An improved labor market, rise in household spending and desire to keep inflation at around 2% led the Federal Reserve’s Federal Open Market Committee (FOMC) on Wednesday (March 15) to raise the federal funds rate range 0.25%.
Some analysts have said the increase could be the first of three rate hikes in 2017. Wednesday’s rate hike was the third since the financial crisis of 2008.
Fed Chair Janet Yellen said early Wednesday afternoon that the rate range would move from 0.5%-0.75% to 0.75%-1%.
“In view of realized and expected labor market conditions and inflation, the Committee decided to raise the target range for the federal funds rate to 3/4 to 1 percent,” noted a Federal Reserve statement about the rate rise. “The stance of monetary policy remains accommodative, thereby supporting some further strengthening in labor market conditions and a sustained return to 2 percent inflation.”
The FOMC, which decided to not raise rates at its February meeting, said the economy has continued to improve.
“Job gains remained solid and the unemployment rate was little changed in recent months. Household spending has continued to rise moderately while business fixed investment appears to have firmed somewhat.”
Inflation, sans energy and food prices, is rising to the FOMC’s target of 2%, which partially necessitated the need to increase the cost of money.
Indeed, the economy is doing better. The U.S. economy added a healthy 235,000 jobs in February as employers in the construction trade, manufacturing sector, health care field and private education services added nearly half of the new positions. The March 10 report from the U.S. Bureau of Labor Statistics showed that the U.S. jobless rate in February remained steady at 4.7%. Over the past year, the nation’s unemployment figure has held at a range between 4.6% on the low end in November and 5% in March and April of 2016.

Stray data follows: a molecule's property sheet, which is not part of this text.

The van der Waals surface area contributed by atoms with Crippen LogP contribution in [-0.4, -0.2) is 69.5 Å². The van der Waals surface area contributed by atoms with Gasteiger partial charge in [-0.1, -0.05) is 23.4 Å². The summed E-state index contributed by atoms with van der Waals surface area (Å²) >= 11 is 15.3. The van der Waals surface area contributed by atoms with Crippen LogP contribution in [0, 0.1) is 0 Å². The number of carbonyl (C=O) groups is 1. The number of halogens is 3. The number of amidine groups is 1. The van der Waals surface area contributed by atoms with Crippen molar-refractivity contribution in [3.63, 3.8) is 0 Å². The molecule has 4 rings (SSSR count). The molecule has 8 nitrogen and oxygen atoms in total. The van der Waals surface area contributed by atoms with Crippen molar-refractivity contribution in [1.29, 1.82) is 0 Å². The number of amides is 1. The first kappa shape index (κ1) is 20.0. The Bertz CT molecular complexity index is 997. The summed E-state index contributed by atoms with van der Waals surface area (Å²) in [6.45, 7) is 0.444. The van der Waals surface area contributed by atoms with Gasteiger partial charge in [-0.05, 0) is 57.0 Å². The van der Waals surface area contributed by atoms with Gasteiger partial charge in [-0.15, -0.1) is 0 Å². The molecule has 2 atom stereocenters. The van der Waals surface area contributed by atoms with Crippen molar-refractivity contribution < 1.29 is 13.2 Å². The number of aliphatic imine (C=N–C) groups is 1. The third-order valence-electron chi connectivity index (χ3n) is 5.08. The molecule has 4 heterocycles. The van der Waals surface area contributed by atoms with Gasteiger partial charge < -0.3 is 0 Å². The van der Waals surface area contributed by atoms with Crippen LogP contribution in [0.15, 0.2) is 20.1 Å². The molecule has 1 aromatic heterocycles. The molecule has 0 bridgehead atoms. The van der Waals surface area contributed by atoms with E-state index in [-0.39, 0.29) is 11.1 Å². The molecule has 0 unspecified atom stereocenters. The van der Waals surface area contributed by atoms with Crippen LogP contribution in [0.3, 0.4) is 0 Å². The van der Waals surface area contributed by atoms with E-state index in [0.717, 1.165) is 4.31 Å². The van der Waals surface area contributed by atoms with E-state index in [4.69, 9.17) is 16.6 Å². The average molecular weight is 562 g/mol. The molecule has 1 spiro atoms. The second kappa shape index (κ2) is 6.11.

As to household spending, a U.S. Census Bureau report also released Wednesday indicates that February retail sales are expected to be 5.7% above a year ago.
All indications from economic metrics have consumers spending about 5.7% more at retail and food establishments in February, compared to a year ago. The U.S. Census Bureau reported Wednesday its advance sales estimates of $474 billion, up fractionally from the prior month. Retail sales have trended higher year-over-year for the past few months with consumers doling out a combined $740.519 billion at retail establishments since Jan. 1.
Adjusted retail and food service sales, excluding automobiles, totaled $376.276 billion in February, up 5.5% from a year-ago. This was the government’s first estimate, which will be revised April 14. The biggest gains were in e-commerce sales increasing much faster than all of the other categories. Consumers spent $49.93 billion at online stores in February, up 12.97% from the same month last year.
However, rising rates could reduce money available to consumers. Bankrate estimates that the monthly payment will rise around $60 a month on a $200,000 mortgage. WalletHub estimates that rising rates on credit cards will result in $1.6 billion more in finance charges in 2017 – and that’s if the Fed does not raise rates again during the year.
Last year, consumers charged $89.2 billion on credit, according a recent WalletHub report. WalletHub said credit charges in 2016 were $3 billion – shy of the record set in 2007, ahead of the 2008 recession and financial meltdown that followed. The average credit card debt per household rose to $8,377 at the end of 2016, just below the $8,463 consumer households owed ahead of the 2008 recession.